Analysis: Should we put all our eggs in one basket - or in one system of milk production?
The Teagasc Moorepark Open Day has become a showcase event for Irish dairying.
The research and advice from the team at Moorepark particularly in the last 15 years have shaped a world-class, grass-based, spring calving dairying industry for this country.
Our industry is now the envy of many countries and Irish dairying events and conferences are now regularly attended by international visitors from other dairying nations with potential for grass-based systems, such as the United Kingdom, France, Chile, Argentina, Brazil and, of course, the New Zealanders, who keep a close eye on dairy matters in this country.
The successful dairy production system developed in Moorepark is a grass-based, low-cost, sustainable system of milk production, matching milk production to the grass production curve by targeting calving 90pc of cows in a six-week period in early spring; concentrate feed is kept to a minimum.
The principles of the system were imported from New Zealand in the early 2000s and adapted to suit our climate. Initially, there was resistance from dairy farmers, in particular higher-yielding less fertile herds of Holstein/Friesian-type cows, but a clear focus on a single production system approach from Teagasc Moorepark and the Irish Cattle Breeding Federation (ICBF) has ploughed a furrow for the success of the system.
The marketing mantra for the system - 'Do not confuse the message' - has worked well to date; even the most diehard type and yield-focused Holstein breeders are now examining the milk and fertility indices of the Economic Breeding Index (EBI). The question is: should this continue to be the sole dairy production system of choice for this country into the future?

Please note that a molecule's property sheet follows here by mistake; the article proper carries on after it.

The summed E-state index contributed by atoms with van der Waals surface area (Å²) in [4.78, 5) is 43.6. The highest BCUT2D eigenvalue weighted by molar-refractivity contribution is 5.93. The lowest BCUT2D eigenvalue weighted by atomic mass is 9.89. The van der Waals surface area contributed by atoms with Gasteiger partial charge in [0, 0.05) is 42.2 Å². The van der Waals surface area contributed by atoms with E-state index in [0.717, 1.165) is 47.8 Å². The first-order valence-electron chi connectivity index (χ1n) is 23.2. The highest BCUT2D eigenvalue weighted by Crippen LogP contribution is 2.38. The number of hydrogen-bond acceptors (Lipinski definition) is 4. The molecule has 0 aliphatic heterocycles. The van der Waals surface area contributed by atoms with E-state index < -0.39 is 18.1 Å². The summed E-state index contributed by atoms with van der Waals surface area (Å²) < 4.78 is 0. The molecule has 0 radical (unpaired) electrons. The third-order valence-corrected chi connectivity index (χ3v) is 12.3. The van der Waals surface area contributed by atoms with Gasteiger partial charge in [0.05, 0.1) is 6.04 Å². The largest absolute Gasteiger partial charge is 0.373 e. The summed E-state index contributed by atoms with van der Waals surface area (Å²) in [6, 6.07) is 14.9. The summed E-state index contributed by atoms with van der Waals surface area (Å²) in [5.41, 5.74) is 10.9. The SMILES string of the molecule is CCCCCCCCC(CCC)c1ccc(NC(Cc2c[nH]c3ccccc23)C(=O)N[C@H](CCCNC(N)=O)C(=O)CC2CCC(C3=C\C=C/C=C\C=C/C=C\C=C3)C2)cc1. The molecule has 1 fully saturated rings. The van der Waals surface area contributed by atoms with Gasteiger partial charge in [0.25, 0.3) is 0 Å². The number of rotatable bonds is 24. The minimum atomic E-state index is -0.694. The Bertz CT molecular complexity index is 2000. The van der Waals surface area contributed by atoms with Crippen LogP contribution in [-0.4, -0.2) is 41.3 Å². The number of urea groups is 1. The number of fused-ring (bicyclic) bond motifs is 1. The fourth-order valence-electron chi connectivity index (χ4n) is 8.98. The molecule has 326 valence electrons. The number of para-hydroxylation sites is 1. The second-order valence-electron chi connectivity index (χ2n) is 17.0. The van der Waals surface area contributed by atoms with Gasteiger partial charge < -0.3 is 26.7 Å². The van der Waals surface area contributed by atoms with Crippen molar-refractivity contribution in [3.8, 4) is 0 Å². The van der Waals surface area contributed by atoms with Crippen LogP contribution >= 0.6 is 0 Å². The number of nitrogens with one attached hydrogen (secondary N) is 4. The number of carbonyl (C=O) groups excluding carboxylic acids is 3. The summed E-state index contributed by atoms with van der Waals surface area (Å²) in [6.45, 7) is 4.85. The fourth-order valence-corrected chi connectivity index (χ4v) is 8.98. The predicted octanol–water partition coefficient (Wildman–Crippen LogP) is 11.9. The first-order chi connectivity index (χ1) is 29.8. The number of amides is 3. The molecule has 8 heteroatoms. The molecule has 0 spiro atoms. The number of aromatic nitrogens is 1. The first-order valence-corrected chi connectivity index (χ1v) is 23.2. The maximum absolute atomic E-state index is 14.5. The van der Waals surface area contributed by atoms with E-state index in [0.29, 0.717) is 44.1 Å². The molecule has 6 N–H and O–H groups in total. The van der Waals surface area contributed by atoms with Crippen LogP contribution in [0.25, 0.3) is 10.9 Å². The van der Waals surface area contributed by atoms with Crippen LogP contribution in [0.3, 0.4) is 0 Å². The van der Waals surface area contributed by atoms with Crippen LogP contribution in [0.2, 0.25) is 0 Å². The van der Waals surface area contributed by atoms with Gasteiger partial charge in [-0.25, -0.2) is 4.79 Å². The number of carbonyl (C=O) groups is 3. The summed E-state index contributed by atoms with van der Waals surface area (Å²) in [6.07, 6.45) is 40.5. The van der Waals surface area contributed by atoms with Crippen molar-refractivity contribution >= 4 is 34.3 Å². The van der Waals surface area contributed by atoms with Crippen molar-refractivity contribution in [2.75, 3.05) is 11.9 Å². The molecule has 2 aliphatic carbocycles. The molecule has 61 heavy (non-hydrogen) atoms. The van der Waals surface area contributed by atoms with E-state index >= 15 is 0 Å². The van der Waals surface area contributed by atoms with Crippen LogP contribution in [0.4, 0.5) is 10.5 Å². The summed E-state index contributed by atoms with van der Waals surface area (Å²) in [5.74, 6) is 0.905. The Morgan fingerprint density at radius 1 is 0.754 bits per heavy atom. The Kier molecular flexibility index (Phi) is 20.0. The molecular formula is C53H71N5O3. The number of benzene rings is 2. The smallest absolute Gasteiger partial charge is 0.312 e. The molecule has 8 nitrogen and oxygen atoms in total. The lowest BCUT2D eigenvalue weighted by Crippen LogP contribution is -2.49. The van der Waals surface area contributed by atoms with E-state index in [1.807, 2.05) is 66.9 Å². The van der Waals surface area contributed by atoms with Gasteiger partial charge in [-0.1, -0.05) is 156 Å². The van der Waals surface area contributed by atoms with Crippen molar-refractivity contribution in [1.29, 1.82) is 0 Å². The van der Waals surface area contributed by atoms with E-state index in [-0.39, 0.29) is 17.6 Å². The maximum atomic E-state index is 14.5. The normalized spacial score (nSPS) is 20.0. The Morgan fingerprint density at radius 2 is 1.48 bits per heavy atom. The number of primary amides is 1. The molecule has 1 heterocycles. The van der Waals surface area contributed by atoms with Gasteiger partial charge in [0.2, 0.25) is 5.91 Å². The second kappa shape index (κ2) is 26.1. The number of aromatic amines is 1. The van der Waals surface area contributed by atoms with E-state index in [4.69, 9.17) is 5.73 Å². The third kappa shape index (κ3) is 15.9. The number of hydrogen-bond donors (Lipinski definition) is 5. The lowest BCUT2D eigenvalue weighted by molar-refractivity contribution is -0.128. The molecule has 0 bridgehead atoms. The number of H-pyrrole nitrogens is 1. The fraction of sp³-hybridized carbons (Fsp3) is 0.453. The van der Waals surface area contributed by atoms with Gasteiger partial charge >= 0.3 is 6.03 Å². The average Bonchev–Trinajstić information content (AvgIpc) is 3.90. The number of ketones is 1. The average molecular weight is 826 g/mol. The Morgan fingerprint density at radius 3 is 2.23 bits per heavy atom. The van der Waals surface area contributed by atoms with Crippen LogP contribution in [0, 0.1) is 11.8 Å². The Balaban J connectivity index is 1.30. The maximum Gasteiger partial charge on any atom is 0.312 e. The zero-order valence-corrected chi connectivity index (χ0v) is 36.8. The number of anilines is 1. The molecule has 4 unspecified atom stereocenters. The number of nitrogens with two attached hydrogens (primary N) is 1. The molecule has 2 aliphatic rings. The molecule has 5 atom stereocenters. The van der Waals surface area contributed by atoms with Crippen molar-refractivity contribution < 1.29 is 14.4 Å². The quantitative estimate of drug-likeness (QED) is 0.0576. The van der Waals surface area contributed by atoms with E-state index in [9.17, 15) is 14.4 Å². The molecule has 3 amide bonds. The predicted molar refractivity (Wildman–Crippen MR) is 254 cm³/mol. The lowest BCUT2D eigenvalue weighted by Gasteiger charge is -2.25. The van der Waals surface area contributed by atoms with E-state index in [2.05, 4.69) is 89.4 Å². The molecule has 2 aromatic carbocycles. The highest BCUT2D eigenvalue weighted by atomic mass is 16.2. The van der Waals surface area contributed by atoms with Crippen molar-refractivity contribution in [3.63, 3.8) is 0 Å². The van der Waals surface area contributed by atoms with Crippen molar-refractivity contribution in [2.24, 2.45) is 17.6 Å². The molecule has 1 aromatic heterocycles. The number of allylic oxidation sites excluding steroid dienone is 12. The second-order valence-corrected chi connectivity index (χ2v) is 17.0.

I calculate if our dairy industry grows at the same rate as the New Zealanders from 1979-2015, by 2055 we will grow from 1.24 million dairy cows to over 3 million dairy cows, and milk production will increase from 6.4 billion litres to 22.6 billion litres.
This successful result of the research into dairying will threaten the future of beef, sheep and arable enterprises in this country, as profitability can be up to 10 times greater per hectare in dairying. Without doubt, there will be a swing from these enterprises into dairying, but again should all our eggs be in the one basket and, more particularly, one system of milk production?